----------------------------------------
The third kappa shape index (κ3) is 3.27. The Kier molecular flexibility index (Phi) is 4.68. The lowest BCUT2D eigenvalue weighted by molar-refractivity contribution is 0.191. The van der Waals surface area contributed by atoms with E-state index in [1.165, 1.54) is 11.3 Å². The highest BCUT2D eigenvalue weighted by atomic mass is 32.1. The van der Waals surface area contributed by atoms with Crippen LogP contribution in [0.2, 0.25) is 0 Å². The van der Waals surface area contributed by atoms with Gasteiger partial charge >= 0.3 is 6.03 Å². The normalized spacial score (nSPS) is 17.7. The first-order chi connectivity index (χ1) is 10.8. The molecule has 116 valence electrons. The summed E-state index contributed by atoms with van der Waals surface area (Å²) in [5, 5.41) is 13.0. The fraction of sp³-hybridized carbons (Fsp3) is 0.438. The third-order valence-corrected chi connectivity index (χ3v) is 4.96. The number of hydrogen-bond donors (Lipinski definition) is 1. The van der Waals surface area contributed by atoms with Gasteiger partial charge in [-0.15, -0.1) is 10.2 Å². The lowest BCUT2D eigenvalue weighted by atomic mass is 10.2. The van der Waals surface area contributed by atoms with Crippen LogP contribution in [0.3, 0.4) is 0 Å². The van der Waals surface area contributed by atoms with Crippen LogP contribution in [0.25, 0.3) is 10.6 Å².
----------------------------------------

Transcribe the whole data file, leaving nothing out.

The third kappa shape index (κ3) is 3.27. The Kier molecular flexibility index (Phi) is 4.68. The lowest BCUT2D eigenvalue weighted by molar-refractivity contribution is 0.191. The van der Waals surface area contributed by atoms with E-state index in [1.165, 1.54) is 11.3 Å². The highest BCUT2D eigenvalue weighted by atomic mass is 32.1. The van der Waals surface area contributed by atoms with Crippen LogP contribution in [0.2, 0.25) is 0 Å². The van der Waals surface area contributed by atoms with Gasteiger partial charge >= 0.3 is 6.03 Å². The normalized spacial score (nSPS) is 17.7. The first-order chi connectivity index (χ1) is 10.8. The molecule has 116 valence electrons. The summed E-state index contributed by atoms with van der Waals surface area (Å²) in [5, 5.41) is 13.0. The fraction of sp³-hybridized carbons (Fsp3) is 0.438. The third-order valence-corrected chi connectivity index (χ3v) is 4.96. The number of hydrogen-bond donors (Lipinski definition) is 1. The van der Waals surface area contributed by atoms with Gasteiger partial charge in [-0.15, -0.1) is 10.2 Å². The lowest BCUT2D eigenvalue weighted by atomic mass is 10.2. The van der Waals surface area contributed by atoms with Crippen LogP contribution in [0.3, 0.4) is 0 Å². The van der Waals surface area contributed by atoms with Crippen LogP contribution in [0.25, 0.3) is 10.6 Å².